WASHINGTON -- Victims of Bernard Madoff and accused Ponzi schemer Allen Stanford are banding together to lobby Congress for a law that could require Wall Street firms to pay billions of dollars to cover some of the losses they suffered.
As the groups' leaders separately walked the Capitol hallways in recent months, they learned how to find the Senate's Dirksen Office Building and to call their proposal "revenue neutral," meaning no cost to taxpayers.
They also gleaned another lesson: The broader the geographic base of support, the better the chance of legislative success. The result is a coalition of the Democratic-backed, East Coast and mostly Jewish investors defrauded by Madoff with the Republican-backed, largely Christian Sun Belt residents victimized by Stanford. The disparate groups now find themselves bound by a common notion: They've been cheated, and they want the government to make them whole.
"We had been trying for a year, breaking our necks to get attention from Democratic members," said Angela Shaw, 40, of Dallas, whose family lost $4.5 million in the Texas-based Stanford's alleged fraud.
Together, the groups hope to persuade Congress to add a requirement to the regulatory overhaul bill, now under Senate consideration, that brokerage firms pay about $4 billion in additional fees to the Securities Investor Protection Corp. fund. The SIPC protects U.S. investors' accounts against fraud or bankruptcy. The victims also want Congress to require the fund to compensate them up to $500,000 each in losses.
The lobbying effort "gives new meaning to the word chutzpah," said James Cox, a professor at Duke University School of Law. "This is just a tax increase. It's levied on banks, but customers end up paying."
Until recently, the two groups had operated separately, not winning much support except from lawmakers in their regions.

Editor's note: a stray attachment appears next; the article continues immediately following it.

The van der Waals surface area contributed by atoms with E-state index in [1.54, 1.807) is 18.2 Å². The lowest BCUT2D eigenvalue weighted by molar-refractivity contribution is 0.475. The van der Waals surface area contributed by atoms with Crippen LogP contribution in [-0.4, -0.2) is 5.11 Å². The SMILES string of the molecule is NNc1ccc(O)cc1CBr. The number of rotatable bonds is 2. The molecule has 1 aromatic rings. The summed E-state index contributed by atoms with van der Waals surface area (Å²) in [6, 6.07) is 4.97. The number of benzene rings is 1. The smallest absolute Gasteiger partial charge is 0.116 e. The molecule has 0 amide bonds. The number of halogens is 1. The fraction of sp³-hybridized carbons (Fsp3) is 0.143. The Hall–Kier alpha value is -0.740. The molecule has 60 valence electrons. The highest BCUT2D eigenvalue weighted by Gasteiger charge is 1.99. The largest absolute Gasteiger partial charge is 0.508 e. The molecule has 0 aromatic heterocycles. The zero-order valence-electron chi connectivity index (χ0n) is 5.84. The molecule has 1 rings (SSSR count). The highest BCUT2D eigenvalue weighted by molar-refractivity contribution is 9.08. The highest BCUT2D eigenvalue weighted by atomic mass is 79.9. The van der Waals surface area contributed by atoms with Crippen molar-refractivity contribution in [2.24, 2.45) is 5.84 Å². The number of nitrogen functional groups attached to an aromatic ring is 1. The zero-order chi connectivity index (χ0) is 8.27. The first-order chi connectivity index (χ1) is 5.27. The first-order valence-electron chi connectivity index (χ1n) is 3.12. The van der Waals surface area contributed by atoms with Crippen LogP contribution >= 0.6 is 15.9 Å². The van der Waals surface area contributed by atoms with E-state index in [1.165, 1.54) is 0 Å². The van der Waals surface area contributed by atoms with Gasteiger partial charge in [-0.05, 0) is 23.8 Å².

The Stanford group had backing from Richard Shelby of Alabama, the senior Republican on the Senate Banking Committee, and such other panel Republicans as Bob Corker of Tennessee, David Vitter of Louisiana and Kay Bailey Hutchison of Texas.
But Shaw needed Democratic votes. An aide to Vitter suggested she join forces with Helen Davis Chaitman, 68, a New York-based lawyer with Becker & Poliakoff and the Madoff victim leading a similar effort.
Sen. Christopher Dodd of Connecticut, the Banking Committee's chairman, and other panel Democrats such as Charles E. Schumer of New York, Jack Reed of Rhode Island and Robert Menendez of New Jersey were sympathetic.
The Madoff victims also had hired professional lobbyists in December. Russ Klenet, one of their advocates, has his own history with Ponzi schemes.
Klenet, of Russ Klenet and Associates in Fort Lauderdale, Fla., lobbied for Mutual Benefits Corp., whose executives in 2005 had settled for $25 million an Securities and Exchange Commission complaint that they defrauded 31,000 investors of more than $1 billion. The company sold investments in life insurance policies that were purchased from terminally ill people.
Klenet said he was one of 11 lobbyists hired by the company and that he aided the SEC investigation, which led him to empathize with the Madoff investors.
The Senate Banking Committee, which has been negotiating privately for months on the regulatory bill, has not met formally to discuss the victims' request. The House in December passed an overhaul measure without any restitution.
No lawmaker has come out against the investors' campaign, which may face some obstacles. While the financial industry, which benefited from a $700 billion bailout fund in 2008, has low standing in Congress, its lobbyists could argue, once they learn about the victims' request, that they had nothing to do with the frauds.
Stanford was indicted in June on charges of defrauding at least 30,000 investors of $7 billion through a Ponzi scheme that authorities allege sold bogus certificates of deposit. Stanford, in jail awaiting trial, denies the charges.
Madoff, now serving a 150-year prison sentence, pleaded guilty to a fraud that cost investors up to $65 billion.